Wednesday, April 8, 2009

Religious fundamentalism

The essence of religious fundamentalism is the desire to interpret one’s sacred books as they were originally intended to be understood. Religious revisionists (theological liberals, moderates, progressives) seek to re-interpret their Scriptures more in line with the conventional wisdom of the modern world We could draw a line placing religious fundamentalists on one end and religious revisionists on the other end (with varying degrees on both sides).

Christian fundamentalists try to interpret the Bible in light of its historical and literary context. For example, as repugnant as some Old Testament commands are to modern sensibilities (e.g. the commands to kill or drive out the Canaanites from the Promised Land) Christian fundamentalists point out that many of these commands were directed to specific people (Hebrews) at a specific time, under specific circumstances and were never intended as universal commands “to kill the infidels.” Christian fundamentalists, therefore, do not use violence in an attempt to coerce people into submission to Christianity.

Based on the commands of the New Testament, fundamentalist Christians believe they have a mandate to “go into all the world and preach the Gospel,” that is, to tell people that all have sinned against God and stand condemned before Him, but that God became human in the person of Jesus Christ to die an atoning sacrifice for the sin of all who turn to Him in repentance and faith.

“Christian” revisionists, on the other hand are pretty much embarrassed by all this ancient theology. They are generally embarrassed, for example, by the idea that Jesus was an atoning sacrifice since the idea of atoning sacrifice is not a very politically correct concept in the modern world.

Further, they point out that modern people can’t really believe in miracles and resurrections any more (all evidence to the contrary). And in sharp contrast to the writers of the New Testament, “Christian” revisionists don’t talk about sin or repentance much either. After all, no one wants to be told that they are living in sinful rebellion against a God who doesn’t take it very well and will one day be their judge. Most people would rather think of sin as a “mistake” or a “poor judgment.”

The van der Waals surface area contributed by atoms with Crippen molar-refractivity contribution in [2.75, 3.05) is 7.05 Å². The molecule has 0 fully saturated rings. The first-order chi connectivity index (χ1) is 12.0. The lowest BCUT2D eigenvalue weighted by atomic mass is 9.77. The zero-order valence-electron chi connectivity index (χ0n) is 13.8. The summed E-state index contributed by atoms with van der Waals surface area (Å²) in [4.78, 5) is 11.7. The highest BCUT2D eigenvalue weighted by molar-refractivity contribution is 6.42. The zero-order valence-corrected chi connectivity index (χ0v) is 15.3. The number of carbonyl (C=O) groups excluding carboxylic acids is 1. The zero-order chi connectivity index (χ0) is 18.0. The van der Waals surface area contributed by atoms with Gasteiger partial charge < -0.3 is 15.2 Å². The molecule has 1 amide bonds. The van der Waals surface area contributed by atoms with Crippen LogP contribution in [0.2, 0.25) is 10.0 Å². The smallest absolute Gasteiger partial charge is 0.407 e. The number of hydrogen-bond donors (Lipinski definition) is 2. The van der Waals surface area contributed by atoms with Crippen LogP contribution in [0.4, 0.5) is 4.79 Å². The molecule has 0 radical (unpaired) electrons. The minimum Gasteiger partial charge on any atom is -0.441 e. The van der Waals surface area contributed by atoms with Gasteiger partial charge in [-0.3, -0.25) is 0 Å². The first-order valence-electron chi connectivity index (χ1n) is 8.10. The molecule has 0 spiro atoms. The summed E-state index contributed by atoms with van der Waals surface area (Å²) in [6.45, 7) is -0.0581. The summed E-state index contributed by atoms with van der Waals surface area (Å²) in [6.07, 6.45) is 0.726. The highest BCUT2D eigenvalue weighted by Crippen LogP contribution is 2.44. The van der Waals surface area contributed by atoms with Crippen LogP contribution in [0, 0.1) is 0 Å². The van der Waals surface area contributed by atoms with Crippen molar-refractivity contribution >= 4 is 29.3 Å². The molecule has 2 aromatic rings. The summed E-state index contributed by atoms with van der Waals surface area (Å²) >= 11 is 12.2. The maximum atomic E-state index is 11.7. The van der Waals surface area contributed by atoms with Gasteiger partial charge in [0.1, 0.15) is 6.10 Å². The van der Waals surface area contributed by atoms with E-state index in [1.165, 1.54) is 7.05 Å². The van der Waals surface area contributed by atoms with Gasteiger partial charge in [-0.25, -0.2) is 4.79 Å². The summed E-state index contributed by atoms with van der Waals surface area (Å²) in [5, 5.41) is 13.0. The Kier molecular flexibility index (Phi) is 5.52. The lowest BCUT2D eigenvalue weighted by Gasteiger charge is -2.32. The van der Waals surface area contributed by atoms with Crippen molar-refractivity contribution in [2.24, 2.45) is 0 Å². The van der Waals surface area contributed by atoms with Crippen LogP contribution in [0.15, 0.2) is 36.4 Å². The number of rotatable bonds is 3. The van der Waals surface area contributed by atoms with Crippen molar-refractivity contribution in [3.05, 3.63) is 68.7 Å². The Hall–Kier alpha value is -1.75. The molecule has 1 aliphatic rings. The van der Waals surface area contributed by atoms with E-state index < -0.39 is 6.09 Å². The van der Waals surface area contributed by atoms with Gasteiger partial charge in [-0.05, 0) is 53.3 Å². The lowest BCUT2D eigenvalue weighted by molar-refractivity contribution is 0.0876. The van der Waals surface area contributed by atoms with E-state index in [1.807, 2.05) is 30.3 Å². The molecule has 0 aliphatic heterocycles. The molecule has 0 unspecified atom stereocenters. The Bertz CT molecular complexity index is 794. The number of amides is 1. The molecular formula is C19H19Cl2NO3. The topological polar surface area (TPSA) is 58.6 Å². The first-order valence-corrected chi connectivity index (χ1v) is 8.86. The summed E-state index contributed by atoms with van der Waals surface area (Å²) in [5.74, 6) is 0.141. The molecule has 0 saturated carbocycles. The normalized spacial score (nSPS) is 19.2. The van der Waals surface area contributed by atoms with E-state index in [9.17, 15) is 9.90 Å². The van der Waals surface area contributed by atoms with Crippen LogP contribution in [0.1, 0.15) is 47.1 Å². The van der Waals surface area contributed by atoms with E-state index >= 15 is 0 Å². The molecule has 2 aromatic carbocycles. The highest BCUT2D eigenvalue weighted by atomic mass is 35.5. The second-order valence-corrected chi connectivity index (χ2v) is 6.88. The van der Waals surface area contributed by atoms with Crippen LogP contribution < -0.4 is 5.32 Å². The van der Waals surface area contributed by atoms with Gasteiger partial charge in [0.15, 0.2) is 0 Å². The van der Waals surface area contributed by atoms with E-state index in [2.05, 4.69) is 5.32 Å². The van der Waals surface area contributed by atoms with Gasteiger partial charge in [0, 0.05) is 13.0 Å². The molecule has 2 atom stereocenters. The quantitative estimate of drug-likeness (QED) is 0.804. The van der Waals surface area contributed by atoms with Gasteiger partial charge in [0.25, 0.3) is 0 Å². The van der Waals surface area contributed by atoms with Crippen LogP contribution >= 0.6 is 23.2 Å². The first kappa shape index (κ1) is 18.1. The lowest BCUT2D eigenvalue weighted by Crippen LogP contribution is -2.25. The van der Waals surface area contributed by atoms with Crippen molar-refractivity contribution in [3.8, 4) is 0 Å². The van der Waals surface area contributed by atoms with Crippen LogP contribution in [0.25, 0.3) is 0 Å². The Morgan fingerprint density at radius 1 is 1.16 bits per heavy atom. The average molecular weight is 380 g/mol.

[Or we can always blame it on our parents, our environment, our society, our genes, or our government—or, we can simply deny that our behavior is sinful at all. Throwing out such inconvenient teachings as the Sermon on the Mount or Ten Commandments (and removing them from public places so we don’t have to be reminded) revisionists simply re-define sin relative to the conventional wisdom of the day. So, for example, serial sexual relationships are no longer considered sin—sin, rather is re-defined, as the fact that government doesn’t pay for everyone’s health care, fix everyone’s houses after a hurricane, or crack down harder on polluters of the environment. Anything to avoid personally responsibility for the fact that we have individually, willfully and sinfully rebelled against our Creator]

So while Christian fundamentalism takes the New Testament seriously when it teaches that Jesus is the Son of God who died an atoning death and was physically resurrected, it doesn’t really matter to “Christian” revisionists what the New Testament actually says or what the authors intended to communicate. Since such ideas are not accepted in the modern world “Christian” revisionists either flatly deny that this ancient theology is true (which makes one wonder why they continue to consider themselves “Christian”), or they explain the texts away as some kind of symbolic narratives (e.g. Marcus Borg).